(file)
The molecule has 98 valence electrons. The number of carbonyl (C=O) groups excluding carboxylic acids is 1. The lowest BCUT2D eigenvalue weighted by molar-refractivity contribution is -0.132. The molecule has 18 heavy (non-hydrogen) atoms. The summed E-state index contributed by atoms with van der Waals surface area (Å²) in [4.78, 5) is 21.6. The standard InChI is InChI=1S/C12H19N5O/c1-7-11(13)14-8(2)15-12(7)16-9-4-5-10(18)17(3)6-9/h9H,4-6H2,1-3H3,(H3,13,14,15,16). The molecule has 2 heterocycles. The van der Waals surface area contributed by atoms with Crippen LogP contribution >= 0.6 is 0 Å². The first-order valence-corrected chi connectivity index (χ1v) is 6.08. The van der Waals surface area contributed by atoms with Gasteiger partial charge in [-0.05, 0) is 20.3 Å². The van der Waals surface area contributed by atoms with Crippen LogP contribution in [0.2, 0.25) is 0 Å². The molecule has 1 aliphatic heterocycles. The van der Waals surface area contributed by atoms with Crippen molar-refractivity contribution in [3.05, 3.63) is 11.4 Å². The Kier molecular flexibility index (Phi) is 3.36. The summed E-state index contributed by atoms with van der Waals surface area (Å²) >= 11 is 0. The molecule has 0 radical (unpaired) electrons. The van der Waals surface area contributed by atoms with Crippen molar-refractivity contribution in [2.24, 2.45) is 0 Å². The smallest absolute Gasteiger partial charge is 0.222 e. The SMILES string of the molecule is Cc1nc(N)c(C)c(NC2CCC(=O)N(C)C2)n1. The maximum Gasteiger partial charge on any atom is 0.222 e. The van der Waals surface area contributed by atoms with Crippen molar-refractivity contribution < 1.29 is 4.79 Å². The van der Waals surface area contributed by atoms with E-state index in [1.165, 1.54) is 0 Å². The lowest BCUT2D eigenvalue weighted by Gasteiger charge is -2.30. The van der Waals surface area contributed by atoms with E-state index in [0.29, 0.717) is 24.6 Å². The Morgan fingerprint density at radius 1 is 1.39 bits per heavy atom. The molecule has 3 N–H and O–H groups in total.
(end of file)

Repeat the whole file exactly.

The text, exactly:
The molecule has 98 valence electrons. The number of carbonyl (C=O) groups excluding carboxylic acids is 1. The lowest BCUT2D eigenvalue weighted by molar-refractivity contribution is -0.132. The molecule has 18 heavy (non-hydrogen) atoms. The summed E-state index contributed by atoms with van der Waals surface area (Å²) in [4.78, 5) is 21.6. The standard InChI is InChI=1S/C12H19N5O/c1-7-11(13)14-8(2)15-12(7)16-9-4-5-10(18)17(3)6-9/h9H,4-6H2,1-3H3,(H3,13,14,15,16). The molecule has 2 heterocycles. The van der Waals surface area contributed by atoms with Crippen LogP contribution >= 0.6 is 0 Å². The first-order valence-corrected chi connectivity index (χ1v) is 6.08. The van der Waals surface area contributed by atoms with Gasteiger partial charge in [-0.05, 0) is 20.3 Å². The van der Waals surface area contributed by atoms with Crippen LogP contribution in [0.2, 0.25) is 0 Å². The molecule has 1 aliphatic heterocycles. The van der Waals surface area contributed by atoms with Crippen molar-refractivity contribution in [3.05, 3.63) is 11.4 Å². The Kier molecular flexibility index (Phi) is 3.36. The summed E-state index contributed by atoms with van der Waals surface area (Å²) >= 11 is 0. The molecule has 0 radical (unpaired) electrons. The van der Waals surface area contributed by atoms with Crippen molar-refractivity contribution in [2.24, 2.45) is 0 Å². The smallest absolute Gasteiger partial charge is 0.222 e. The SMILES string of the molecule is Cc1nc(N)c(C)c(NC2CCC(=O)N(C)C2)n1. The maximum Gasteiger partial charge on any atom is 0.222 e. The van der Waals surface area contributed by atoms with Crippen molar-refractivity contribution < 1.29 is 4.79 Å². The van der Waals surface area contributed by atoms with E-state index in [1.165, 1.54) is 0 Å². The lowest BCUT2D eigenvalue weighted by Gasteiger charge is -2.30. The van der Waals surface area contributed by atoms with E-state index in [0.29, 0.717) is 24.6 Å². The Morgan fingerprint density at radius 1 is 1.39 bits per heavy atom. The molecule has 3 N–H and O–H groups in total.